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SpaceWire Specifications
Created byEuropean Space Agency
Speed2.0–400 Mbit/s
Hotplugging interfaceYes
External interfaceYes
SpaceWire Connector Specifications
Type Data connector
Production history
Designer European Space Agency
General specifications
Hot pluggable Yes
External Yes
Audio signal No
Video signal No
Pins 9
Connector Micro-D
Data signal Yes
Bitrate 2.0–400 Mbit/s
Protocol Serial
Pin Name Description
Pin 1 DIN+ Data In Pos.
Pin 2 SIN+ Strobe In Pos.
Pin 3 Inner Shield Ground
Pin 4 SOUT- Strobe Out Neg.
Pin 5 DOUT- Data Out Neg.
Pin 6 DIN- Data In Neg.
Pin 7 SIN- Strobe In Neg.
Pin 8 SOUT+ Strobe Out Pos.
Pin 9 DOUT+ Data Out Pos.

SpaceWire is a spacecraft communication network based in part on the IEEE 1355 standard of communications. It is coordinated by the European Space Agency (ESA) in collaboration with international space agencies including NASA, JAXA, and RKA.

Within a SpaceWire network the nodes are connected through low-cost, low-latency, full-duplex, point-to-point serial links, and packet switching wormhole routing routers.


Physical layer

SpaceWire's modulation and data formats generally follow the data strobe encoding - differential ended signaling (DS-DE) part of the IEEE Std 1355-1995. SpaceWire utilizes asynchronous communication and allows speeds between 2 Mbit/s and 200 Mbit/s, with initial signalling rate of 10 Mbit/s.[1] DS-DE is well-favored because it describes modulation, bit formats, routing, flow control, and error detection in hardware, with little need for software. SpaceWire also has very low error rates, deterministic system behavior, and relatively simple digital electronics. SpaceWire replaced old PECL differential drivers in the physical layer of IEEE 1355 DS-DE by low-voltage differential signaling (LVDS). SpaceWire also proposes the use of space-qualified 9-pin connectors.

SpaceWire and IEEE 1355 DS-DE allows for a wider set of speeds for data transmission, and some new features for automatic failover. The fail-over features let data find alternate routes, so a spacecraft can have multiple data buses, and be made fault-tolerant. SpaceWire also allows the propagation of time interrupts over SpaceWire links, eliminating the need for separate time discretes.

Link layer

Each transferred character starts with a parity bit and a data-control flag bit. If data-control flag is a 0-bit, an 8-bit LSB character follows. Otherwise one of the control codes, including end of packet (EOP).[2]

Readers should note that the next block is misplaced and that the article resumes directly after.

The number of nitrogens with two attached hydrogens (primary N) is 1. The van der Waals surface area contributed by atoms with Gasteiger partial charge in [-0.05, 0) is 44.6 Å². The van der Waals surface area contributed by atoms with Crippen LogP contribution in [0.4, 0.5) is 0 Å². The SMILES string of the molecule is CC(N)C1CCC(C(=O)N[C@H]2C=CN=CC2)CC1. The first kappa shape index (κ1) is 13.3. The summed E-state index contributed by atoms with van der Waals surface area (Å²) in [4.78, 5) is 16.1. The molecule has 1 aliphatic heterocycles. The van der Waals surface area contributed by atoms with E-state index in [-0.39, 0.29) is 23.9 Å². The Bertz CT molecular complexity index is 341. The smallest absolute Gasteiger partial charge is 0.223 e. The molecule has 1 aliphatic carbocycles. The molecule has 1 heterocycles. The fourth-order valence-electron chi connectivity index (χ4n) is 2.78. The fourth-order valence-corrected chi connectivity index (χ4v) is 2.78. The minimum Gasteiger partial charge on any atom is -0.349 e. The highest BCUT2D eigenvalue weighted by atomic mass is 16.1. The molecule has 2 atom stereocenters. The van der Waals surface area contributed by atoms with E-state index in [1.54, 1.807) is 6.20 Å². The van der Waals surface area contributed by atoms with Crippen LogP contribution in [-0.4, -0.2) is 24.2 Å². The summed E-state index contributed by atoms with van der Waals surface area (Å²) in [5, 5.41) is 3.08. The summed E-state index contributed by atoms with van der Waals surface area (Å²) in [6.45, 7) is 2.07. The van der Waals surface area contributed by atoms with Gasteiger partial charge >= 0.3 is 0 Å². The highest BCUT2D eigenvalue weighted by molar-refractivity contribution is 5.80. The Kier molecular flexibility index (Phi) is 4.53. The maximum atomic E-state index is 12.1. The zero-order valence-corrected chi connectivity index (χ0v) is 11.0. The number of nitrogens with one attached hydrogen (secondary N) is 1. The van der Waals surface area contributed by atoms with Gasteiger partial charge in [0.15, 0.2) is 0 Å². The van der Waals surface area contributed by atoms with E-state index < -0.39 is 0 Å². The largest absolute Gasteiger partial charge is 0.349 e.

Network layer

The network data frames look as follows:

Address byte Address byte... Protocol ID Frame data

One or more address bytes are used for the routing. Addresses are either physical ones (0–31), or logical ones. The difference is that the physical addresses are deleted from the frame header during routing - which is used for hop-based routing (based on path specified in the frame itself). Logical addresses may be deleted as well, depending on the router configuration.


The hardware devices may be connected either directly, or via a SpaceWire router. In the former case, usually pairs of devices are used to guarantee a fail-safe operation, which is handled by the software.

A SpaceWire router is usually a crossbar switch-type device, operating in wormhole switching mode. This also may limit the speed of the communication to the lowest common speed.[3] The routing decisions are based on the programmed routing table and the initial incoming frame contents.


SpaceWire is used all around the globe.[4] Its use began primarily in ESA projects, but it is currently used by NASA, JAXA, RKA, and many other organizations and companies. Some NASA projects using it include the James Webb Space Telescope, Swift's Burst Alert Telescope, the Lunar Reconnaissance Orbiter, LCROSS, the Geostationary Operational Environmental Satellite (GOES-R), and the SCaN Testbed, previously known as the Communications, Navigation, and Networking Reconfigurable Testbed (CoNNeCT). It has also been selected by the United States Department of Defense for Operationally Responsive Space. SpaceWire initiatives are being coordinated between several space agencies in the frame of Consultative Committee for Space Data Systems (CCSDS) in order to extend its communication model to the network and transport layers of the OSI model.

SpaceWire supports highly fault-tolerant networks and systems, which is one reason for its popularity.[5]


The ESA has a draft specification in place for the Protocol ID.

The following Protocol ID's have been assigned in ECSS-E-ST-50-11:

Protocol ID Name Description
1 Remote Memory Access Protocol (RMAP) used to remotely access/alter register configuration of the devices
2 CCSDS Packet Transfer Protocol [6] a common protocol used for sending Telecommands and receiving Telemetry
238 Proposal for Reliable Data Delivery Protocol (RDDP) used on GOES-R
239 Serial Transfer Universal Protocol (STUP) Used on SMCS-332 ASIC


  1. ^ "SpaceWire's User Guide" (PDF). Retrieved 27 October 2019. chapter 3.3.5
  2. ^ "SpaceWire Characters". Retrieved 28 October 2018.
  3. ^ "Radiation-Tolerant 10x SpaceWire Router" (PDF). Retrieved 28 October 2018.
  4. ^ "Who Uses SpaceWire? - STAR-Dundee". Retrieved 28 October 2018.
  5. ^ Dr Barry M Cook; Paul Walker. "Ethernet over SpaceWire - software issues"., p. 2[dead link]
  6. ^ "Space Packet Transfer Protocol" (PDF). Retrieved 28 October 2018.

Other sources

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SpaceWire IP Cores: